Olo laments bills rushed through one-party Parliament

Member of Parliament for Salega East, Olo Fiti Vaai, has criticised the decision by the Government to redraft parts of the Electoral Act months before the 2021 General Election.

He also lamented the absence of robust debate in the one-party state Parliament, saying the decision is a reflection of bills that are rushed and are politically motivated to suit the Government.

On Monday this week, a legal challenge against the Electoral Act 2019 brought by Tuala Iosefo Ponifasio and Papalii Panoa Tavita was withdrawn. Supreme Court Justice Tafaoimalo Leilani Tuala-Warren said the two parties had come to an agreement for the complainants to withdraw their application and for the Government to amend parts of the Electoral Act 2019.

A memorandum signed between the parties remains confidential until the changes are made.

Without knowledge of what was agreed upon, Olo believes the lawsuit and what was revealed during the hearing about how laws are drafted and passed reflects the one-party state nature of Parliament. He lamented the absence of robust debate before bills are passed.

 “Not only are the bills rushed but this also reflects the kind of legislation from the current government that amends law to the advantage of one or two people,” he said. 

“This is also the disadvantage of suppressing M.Ps from voicing opinions and objective views in Parliament discussions where the Government takes the floor to correct us.  But now we know those points of clarifications are not even correct, they are wrong and this is an example of that.” 

The Independent M.P. then took aim at Prime Minister Tuilaepa Dr. Sailele Malielegaoi's claim that the Government is full of laui'a (big fish). Tuilaepa has often stated that this is why the Government is hardly wrong because there are so many smart people in there. 

But Olo disagreed.

“Now we know they are only big [in size] but there is no meat,” he said.  “These amendments are discussed by the ruling party before it gets to Parliament and this is quite an embarrassment to have the legislation from the 45 H.R.P.P. M.Ps redrafted like this.” 

Olo congratulated those that filed the application to challenge provisions of the Electoral Act. 

However, he feels that the timing of the legal challenge will give the ruling party an opportunity to fill up loopholes in the law claiming it could further disqualify other candidates.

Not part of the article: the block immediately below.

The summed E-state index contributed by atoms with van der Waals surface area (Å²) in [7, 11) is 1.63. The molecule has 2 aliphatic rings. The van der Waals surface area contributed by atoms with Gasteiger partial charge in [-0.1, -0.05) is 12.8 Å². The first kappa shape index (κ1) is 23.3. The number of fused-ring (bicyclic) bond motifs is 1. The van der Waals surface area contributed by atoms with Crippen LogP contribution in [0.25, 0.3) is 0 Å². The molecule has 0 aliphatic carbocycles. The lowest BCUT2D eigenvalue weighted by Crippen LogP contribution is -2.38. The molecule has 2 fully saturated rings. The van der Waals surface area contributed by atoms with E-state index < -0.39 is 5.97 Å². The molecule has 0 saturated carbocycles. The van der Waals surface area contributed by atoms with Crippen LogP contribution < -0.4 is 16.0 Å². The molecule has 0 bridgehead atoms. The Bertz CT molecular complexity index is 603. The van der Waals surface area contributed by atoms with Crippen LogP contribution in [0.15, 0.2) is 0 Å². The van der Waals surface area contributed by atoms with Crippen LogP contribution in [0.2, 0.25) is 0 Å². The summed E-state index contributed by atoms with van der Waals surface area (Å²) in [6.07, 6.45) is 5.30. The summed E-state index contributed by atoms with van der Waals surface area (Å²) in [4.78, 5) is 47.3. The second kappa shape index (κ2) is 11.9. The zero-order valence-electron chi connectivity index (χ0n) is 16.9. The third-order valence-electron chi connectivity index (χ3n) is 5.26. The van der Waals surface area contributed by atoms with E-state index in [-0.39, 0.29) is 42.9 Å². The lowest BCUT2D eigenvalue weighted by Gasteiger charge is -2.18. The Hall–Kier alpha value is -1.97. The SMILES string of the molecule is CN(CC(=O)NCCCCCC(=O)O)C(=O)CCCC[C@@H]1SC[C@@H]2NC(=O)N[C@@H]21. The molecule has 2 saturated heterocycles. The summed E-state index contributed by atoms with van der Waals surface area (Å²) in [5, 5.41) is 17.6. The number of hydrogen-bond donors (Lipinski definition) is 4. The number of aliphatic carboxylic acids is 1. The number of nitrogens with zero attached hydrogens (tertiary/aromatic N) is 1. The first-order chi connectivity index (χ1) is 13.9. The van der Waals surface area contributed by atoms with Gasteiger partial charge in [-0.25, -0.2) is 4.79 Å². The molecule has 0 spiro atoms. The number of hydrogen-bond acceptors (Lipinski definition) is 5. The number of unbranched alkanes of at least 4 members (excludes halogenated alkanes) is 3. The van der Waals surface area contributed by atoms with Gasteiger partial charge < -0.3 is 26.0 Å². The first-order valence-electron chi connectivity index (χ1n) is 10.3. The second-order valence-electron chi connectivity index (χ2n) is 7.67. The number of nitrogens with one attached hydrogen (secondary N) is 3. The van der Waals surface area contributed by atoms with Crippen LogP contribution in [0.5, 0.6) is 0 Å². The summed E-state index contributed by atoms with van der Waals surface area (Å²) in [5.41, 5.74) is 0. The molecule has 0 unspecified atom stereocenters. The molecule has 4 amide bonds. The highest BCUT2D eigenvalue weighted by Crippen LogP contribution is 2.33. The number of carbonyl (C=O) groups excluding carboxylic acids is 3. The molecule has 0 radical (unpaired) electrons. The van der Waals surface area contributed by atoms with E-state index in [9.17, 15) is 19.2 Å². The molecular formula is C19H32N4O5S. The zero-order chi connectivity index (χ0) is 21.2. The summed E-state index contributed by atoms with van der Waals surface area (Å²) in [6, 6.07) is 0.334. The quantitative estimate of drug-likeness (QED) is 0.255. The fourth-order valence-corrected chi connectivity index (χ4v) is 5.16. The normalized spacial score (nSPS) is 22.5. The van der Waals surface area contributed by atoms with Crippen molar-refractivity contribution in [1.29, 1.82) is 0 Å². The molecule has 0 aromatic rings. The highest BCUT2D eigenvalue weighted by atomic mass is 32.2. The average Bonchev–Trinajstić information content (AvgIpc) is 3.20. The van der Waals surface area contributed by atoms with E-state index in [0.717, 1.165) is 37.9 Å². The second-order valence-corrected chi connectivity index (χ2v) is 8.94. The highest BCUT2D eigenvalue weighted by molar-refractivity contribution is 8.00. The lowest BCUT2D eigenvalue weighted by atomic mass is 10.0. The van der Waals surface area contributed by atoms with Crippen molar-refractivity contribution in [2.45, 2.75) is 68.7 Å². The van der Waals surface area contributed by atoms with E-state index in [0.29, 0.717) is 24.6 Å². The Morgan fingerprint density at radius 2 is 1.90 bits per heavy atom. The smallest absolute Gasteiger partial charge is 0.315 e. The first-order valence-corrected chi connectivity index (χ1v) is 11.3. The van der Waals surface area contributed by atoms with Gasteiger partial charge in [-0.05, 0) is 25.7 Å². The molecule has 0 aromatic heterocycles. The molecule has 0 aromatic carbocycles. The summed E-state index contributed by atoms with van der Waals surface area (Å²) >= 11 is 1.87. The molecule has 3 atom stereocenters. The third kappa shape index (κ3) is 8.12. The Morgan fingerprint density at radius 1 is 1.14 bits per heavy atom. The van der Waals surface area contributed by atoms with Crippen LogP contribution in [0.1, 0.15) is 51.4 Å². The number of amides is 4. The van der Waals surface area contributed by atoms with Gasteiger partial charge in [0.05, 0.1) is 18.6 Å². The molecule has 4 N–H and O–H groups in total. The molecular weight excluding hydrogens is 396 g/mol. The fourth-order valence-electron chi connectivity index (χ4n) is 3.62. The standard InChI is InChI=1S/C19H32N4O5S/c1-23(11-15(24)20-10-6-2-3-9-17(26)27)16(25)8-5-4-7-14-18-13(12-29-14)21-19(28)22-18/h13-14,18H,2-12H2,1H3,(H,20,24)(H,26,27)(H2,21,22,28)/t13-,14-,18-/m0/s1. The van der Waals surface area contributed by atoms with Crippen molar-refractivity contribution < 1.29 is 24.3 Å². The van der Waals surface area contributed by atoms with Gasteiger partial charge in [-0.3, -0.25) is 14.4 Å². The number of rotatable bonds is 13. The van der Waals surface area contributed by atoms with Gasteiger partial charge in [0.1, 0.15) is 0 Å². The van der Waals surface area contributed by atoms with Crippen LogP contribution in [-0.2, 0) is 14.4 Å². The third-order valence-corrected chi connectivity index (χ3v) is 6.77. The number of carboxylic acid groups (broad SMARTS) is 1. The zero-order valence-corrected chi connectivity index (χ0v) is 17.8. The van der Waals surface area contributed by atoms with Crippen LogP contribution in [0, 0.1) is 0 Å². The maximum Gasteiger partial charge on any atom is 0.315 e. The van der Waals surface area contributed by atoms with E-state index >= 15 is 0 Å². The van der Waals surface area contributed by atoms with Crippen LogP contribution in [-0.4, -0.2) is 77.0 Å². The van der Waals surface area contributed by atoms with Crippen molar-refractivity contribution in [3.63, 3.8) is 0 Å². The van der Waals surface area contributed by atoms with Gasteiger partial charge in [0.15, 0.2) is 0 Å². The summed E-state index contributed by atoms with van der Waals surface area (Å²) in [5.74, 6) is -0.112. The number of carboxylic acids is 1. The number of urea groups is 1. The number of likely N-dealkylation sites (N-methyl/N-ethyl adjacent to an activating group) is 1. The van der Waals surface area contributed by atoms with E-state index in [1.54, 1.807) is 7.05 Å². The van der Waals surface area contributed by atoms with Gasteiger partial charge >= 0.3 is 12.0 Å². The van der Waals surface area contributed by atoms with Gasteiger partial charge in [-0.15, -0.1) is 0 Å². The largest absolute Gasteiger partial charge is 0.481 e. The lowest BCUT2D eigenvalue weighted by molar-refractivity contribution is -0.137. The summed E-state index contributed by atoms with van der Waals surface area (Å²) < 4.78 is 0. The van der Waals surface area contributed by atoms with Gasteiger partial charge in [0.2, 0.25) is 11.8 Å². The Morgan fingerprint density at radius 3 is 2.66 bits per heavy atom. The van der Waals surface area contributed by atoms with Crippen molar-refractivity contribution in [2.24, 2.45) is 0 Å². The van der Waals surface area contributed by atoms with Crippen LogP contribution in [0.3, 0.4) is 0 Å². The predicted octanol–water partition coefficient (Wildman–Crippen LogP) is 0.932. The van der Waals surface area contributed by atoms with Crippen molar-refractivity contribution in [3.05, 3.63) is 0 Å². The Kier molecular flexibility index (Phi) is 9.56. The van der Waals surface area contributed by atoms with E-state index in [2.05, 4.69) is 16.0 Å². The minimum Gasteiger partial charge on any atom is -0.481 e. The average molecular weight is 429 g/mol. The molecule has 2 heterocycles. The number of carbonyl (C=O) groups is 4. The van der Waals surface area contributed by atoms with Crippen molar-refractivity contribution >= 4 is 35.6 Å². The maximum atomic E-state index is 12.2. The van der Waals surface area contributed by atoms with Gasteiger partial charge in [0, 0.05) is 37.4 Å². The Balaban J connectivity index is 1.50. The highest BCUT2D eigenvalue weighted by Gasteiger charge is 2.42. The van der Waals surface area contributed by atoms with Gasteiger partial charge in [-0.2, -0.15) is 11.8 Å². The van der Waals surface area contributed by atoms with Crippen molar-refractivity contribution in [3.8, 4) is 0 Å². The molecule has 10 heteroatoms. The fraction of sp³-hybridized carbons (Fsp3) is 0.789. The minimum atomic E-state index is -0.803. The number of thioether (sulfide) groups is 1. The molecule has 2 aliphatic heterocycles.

He said the right “political timing” would be after the nomination period in October when there would be little time to amend the law. 

The lawsuit was filed by candidate Tuala Iosefo Ponifasio and Papalii Panoa Tavita against the Electoral Act 2019 alleging the legislation to be unconstitutional and discriminatory. 

In his evidence before the Supreme Court, Electoral Commissioner, Faimalomatumua Mathew Lemisio said the office had plans to redraft the Electoral Act that mistakenly exempts all sitting from a central qualification for candidacy in April’s election. 

The intention was to give exemptions for just Papali'i Niko Lee Hang and Faumuina Wayne Fong who happen to be the current members representing the Urban West and Urban East seats. 

But Faimalo admits that the legal language does not clearly reflect this. 

The proposed redraft would include the words “urban seats” to describe the kind of sitting M.P. which is exempt from the monotaga requirement, Faimalo told the Court.

“In 2021, these constituencies will be no more and what we are proposing now through an amendment is a redraft of this provision […] to reflect clearer the intention that was behind it,” he said.

He argued that if the current law is read with the intention his office had in writing it, the matter is clear, but that “the way it has come out does not reflect that rationale.

“The more conversation and discussions of this particular provision of the Electoral Act, the more clearer it becomes that the intention of the policy behind this provision has not been well reflected in the provision as it is now in the Act.” 

An attempt has been made to get a comment from the Government through the Press Secretariat. 



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